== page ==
There are a number of reasons I love working on books. I love being able to live with recipes and images for months, or even years. Something about revisiting and working on them over time just feels right. I love taking photographs for print. I enjoy the collaborative process of working on a book. I love holding a finished book in my hands...there are a lot of reasons.
I'm sitting here looking at a document dated December 18, 2005, it is my author agreement with Ten Speed Press for Super Natural Cooking. I don't know how four years passed so quickly, but it has. I delivered the manuscript and photography in August 2006, the book was published the following spring. I loved working on that book. And now, looking back on it, I'm realizing I sort of never stopped.
Not long after submitting the manuscript for Super Natural Cooking, I started setting aside photos I loved, and continued to keep notebooks of my favorite recipes, ideas, and inspirations. I wasn't sure what I would do with them, or what would emerge over time, but I had a hunch something might. Or not. Either way, I don't like the idea of rushing these sorts of things. I've come to believe you can't really rush inspiration, it comes on its own schedule, emerging and intersecting my life when it sees fit. I just try to keep my eyes open.
Keeping it local: Aaron Wehner, now publisher of Ten Speed Press, also happens to be a friend and neighbor. It's nice to be able to casually throw ideas around with him at the playground in the park across from my house, or over coffee up the block. I suspected (and hoped) that if I was going to work on another book, it would be with Ten Speed. They're located in Berkeley, and there's nothing quite like being able to share font inspirations with your designer face to face, or hang out with your editor over lunch or drinks. I've been very fortunate in that regard.
Now, there's a big difference between thinking about a book, and turning an idea into an actual book. I'm not sure if it is like this for everyone, but speaking for myself, committing to a book project is both exciting and terrifying. There was a point last year when my excitement about the prospect of making a new book tipped the balance away from terrified, and I started attempting to wrangle things into something real and cohesive. Something I was excited to share.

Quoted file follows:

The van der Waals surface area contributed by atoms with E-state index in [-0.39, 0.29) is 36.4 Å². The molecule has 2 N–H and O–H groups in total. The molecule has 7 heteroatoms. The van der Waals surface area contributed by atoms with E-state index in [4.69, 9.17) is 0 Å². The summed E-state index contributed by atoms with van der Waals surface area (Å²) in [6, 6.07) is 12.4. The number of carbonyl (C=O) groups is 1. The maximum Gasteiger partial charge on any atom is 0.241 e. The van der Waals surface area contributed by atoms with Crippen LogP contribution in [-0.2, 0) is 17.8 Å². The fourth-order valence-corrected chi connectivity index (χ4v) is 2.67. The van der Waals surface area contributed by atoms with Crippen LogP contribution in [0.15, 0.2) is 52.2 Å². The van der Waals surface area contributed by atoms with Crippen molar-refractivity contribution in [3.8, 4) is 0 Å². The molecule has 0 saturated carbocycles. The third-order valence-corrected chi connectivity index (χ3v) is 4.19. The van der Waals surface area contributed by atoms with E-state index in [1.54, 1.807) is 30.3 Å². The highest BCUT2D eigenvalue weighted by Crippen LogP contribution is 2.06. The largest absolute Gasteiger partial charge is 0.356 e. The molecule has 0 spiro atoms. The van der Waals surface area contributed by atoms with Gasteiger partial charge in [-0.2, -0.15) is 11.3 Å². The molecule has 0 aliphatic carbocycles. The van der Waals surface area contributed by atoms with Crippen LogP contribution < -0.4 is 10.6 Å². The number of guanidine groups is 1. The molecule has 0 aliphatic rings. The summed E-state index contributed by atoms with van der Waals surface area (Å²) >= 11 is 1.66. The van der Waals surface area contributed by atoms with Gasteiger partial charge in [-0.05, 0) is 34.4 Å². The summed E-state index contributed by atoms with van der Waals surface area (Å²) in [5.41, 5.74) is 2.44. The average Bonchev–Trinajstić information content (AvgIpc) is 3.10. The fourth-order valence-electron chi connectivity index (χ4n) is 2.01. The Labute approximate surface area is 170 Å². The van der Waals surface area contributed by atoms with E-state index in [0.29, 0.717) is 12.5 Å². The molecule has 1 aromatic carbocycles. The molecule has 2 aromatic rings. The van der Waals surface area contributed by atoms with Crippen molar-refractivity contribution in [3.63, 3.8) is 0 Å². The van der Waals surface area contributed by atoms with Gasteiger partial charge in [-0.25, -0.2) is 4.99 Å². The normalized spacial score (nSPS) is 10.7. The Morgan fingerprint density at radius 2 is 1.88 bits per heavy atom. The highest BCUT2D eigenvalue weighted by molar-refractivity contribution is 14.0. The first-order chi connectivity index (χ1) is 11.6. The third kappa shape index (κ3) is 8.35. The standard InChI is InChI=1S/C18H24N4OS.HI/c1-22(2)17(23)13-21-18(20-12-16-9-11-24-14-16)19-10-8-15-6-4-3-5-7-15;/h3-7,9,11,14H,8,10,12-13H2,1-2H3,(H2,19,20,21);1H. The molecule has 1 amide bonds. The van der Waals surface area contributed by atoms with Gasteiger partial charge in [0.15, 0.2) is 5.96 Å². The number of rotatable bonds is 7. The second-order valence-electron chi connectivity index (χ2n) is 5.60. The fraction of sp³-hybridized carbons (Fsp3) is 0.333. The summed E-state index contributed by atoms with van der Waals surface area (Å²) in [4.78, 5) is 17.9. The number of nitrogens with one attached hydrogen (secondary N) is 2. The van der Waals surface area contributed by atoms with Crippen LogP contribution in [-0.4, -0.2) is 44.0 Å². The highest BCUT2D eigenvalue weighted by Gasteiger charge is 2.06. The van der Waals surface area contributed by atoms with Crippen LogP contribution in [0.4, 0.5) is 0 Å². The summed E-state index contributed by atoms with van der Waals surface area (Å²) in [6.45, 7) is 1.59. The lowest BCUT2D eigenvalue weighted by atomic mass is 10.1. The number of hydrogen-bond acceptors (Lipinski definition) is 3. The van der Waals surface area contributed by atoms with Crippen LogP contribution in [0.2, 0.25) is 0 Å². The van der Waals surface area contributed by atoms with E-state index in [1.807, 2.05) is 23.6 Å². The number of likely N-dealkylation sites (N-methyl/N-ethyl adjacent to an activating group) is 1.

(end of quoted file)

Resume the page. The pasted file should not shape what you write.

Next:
A new cookbook: I'm working on one :) I'll submit the manuscript and photography to Ten Speed this summer, and it will be published in spring 2011. It will be a follow up to Super Natural Cooking, and the working title is Super Natural Every Day. In short, it's a glimpse into my everyday cooking and everyday life. All new recipes, all new photography. In equation form: Me + Northern California + cooking with natural foods + my kitchen in San Francisco = Super Natural Every Day.
The recipes: The recipes are rooted in whole and natural foods. They typically feature a handful of seasonal ingredients, some inkling of nutritional balance, and most come together with minimal effort. At times it's tough, but I've resisted the urge to include any over-the-top, special-occasion creations. I also skipped any that had lots of components, or required elaborate time commitments. Instead, I went back to my notebooks and have anchored the book in my favorite everyday creations. The recipes I revisit over and over.
There is so much more I'd like to tell you about it, so much I'm excited to share. I was thinking I might write a series of posts focused on the creative process of making this book if you're interested? I was thinking: photography; the manuscript; the design process; inspiration; the recipes....? Let me know what you think.
And most importantly, this post wouldn't be complete without a heartfelt thank you to all of you who embraced Super Natural Cooking. Simply stated, without your support, I wouldn't be working on another book.